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Long-term implications of critical incident stress among emergency responders

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dc.contributor.advisor Magnusson, Kris
dc.contributor.author Beaton, Deborah
dc.contributor.author University of Lethbridge. Faculty of Education
dc.date.accessioned 2007-05-12T20:00:09Z
dc.date.available 2007-05-12T20:00:09Z
dc.date.issued 2003
dc.identifier.uri http://hdl.handle.net/10133/201
dc.description xi, 181 leaves ; 29 cm. en
dc.description.abstract Critical Incident Stress has the potential to affect emergency services personnel to the degree that it can change the way the responder acts and reacts in all facets of his or her life, including the job and his or her family. Research into these potential effects has produced a greater understanding of the responders experiences within a short period of time after the perceived critical incident. This study investigates the long-term effects of critical incident stress among emergency responders from two cities in the three emergency services professions were interviewed to determine what their experiences were at least six months post critical incident. A structured incident had in three areas of teh emergency responders lives: impact on job, impact on the individual responder, and perceived impact on emergency responders families. For particpants, symptoms of Critical Incident Stress lasted between 6 months and 2 years after the perceived critical incident. Analysis of the data indicatees that single responder critical incidents have the potential to negatively affect emergency responders resulting in the loss of enthusiasm and passion for their work, debilitating psychological distress, and isolation from valued support systems. Long-term effects of Critical Incident Stress change the perceptions that responders have about the job, about themselves, and the relationships with their families. The culture of emergency services, changing identities, and the lack of support from both within the system and outside of the system were seen as variables that contribute to the long-term effects of Critical Incident Stress. en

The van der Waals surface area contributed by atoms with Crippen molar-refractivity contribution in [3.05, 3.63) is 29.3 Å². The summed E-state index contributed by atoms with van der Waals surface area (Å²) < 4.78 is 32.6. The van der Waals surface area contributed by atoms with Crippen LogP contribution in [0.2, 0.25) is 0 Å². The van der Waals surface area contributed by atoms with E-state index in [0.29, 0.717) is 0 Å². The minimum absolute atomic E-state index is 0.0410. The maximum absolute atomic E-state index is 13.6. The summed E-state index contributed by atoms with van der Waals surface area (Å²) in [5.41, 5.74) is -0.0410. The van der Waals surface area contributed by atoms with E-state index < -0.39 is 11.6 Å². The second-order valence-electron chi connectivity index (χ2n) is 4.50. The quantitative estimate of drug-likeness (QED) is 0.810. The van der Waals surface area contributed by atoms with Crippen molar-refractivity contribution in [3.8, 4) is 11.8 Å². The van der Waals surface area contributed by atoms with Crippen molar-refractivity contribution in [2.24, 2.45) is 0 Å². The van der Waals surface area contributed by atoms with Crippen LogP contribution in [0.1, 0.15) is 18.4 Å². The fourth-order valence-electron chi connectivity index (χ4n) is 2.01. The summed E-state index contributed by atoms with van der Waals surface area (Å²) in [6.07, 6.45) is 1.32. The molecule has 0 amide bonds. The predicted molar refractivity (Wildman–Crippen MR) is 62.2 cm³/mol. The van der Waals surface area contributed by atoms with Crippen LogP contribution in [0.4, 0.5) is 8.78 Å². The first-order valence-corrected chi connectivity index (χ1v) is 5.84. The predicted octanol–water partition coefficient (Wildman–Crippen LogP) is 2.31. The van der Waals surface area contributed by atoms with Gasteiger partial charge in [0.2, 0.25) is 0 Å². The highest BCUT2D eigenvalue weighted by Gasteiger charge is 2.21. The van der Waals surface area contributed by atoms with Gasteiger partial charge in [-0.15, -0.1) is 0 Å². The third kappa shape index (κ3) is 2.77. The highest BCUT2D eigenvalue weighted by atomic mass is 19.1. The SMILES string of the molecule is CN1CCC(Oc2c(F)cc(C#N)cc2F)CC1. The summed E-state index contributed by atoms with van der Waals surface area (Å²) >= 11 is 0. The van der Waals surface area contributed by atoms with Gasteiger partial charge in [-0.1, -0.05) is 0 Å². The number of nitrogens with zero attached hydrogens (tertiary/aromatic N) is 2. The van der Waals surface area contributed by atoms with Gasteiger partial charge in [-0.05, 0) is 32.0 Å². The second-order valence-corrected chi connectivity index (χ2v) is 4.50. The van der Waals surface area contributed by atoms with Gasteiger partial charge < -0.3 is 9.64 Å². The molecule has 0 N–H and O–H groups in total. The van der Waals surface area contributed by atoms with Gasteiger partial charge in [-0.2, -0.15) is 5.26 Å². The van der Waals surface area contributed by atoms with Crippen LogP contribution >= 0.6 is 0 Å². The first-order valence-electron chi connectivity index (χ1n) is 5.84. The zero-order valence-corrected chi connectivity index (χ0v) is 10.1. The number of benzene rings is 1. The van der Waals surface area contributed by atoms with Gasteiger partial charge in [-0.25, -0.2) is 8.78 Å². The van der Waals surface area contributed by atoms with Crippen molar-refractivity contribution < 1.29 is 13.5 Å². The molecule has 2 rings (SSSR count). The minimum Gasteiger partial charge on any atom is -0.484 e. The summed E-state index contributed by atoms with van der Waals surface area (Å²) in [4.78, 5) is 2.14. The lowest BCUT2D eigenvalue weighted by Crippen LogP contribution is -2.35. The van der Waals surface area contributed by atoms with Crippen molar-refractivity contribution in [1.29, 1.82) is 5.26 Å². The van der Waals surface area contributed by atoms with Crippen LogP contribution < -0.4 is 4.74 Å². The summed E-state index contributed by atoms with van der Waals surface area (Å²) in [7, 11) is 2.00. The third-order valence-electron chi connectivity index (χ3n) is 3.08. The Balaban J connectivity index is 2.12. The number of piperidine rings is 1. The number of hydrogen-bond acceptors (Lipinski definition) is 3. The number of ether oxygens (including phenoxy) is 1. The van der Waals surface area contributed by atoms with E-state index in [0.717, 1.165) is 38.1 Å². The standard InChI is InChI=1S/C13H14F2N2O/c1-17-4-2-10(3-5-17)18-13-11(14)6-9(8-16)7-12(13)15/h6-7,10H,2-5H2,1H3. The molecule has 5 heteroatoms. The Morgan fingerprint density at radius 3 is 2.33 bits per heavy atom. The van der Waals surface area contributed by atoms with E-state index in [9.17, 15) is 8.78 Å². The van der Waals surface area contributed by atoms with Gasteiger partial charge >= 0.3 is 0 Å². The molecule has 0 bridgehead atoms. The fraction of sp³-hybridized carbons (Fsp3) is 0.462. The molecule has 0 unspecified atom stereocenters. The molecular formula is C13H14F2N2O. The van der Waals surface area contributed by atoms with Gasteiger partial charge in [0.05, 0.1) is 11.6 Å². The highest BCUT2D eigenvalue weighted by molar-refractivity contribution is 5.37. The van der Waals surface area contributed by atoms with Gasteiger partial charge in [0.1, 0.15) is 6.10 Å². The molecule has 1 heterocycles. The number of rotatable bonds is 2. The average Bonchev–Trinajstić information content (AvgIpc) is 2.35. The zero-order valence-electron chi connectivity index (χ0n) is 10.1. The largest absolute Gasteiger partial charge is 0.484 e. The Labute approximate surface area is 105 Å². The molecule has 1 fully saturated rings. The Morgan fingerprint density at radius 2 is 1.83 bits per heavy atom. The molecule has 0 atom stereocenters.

dc.language.iso en_US en
dc.publisher Lethbridge, Alta. : University of Lethbridge, Faculty of Education, 2003 en
dc.relation.ispartofseries Thesis (University of Lethbridge. Faculty of Education) en
dc.subject Emergency medical personnel -- Job stress en
dc.subject Emergency medical personnel -- Health and hygiene en
dc.subject Fire fighters -- Job stress en
dc.subject Fire fighters -- Health and hygiene en
dc.subject Police -- Job stress en
dc.subject Police -- Health and hygiene en
dc.subject Rescue work -- Psychological aspects en
dc.subject Post-traumatic stress disorder en
dc.subject Dissertations, Academic en
dc.title Long-term implications of critical incident stress among emergency responders en
dc.type Thesis en
dc.publisher.faculty Education

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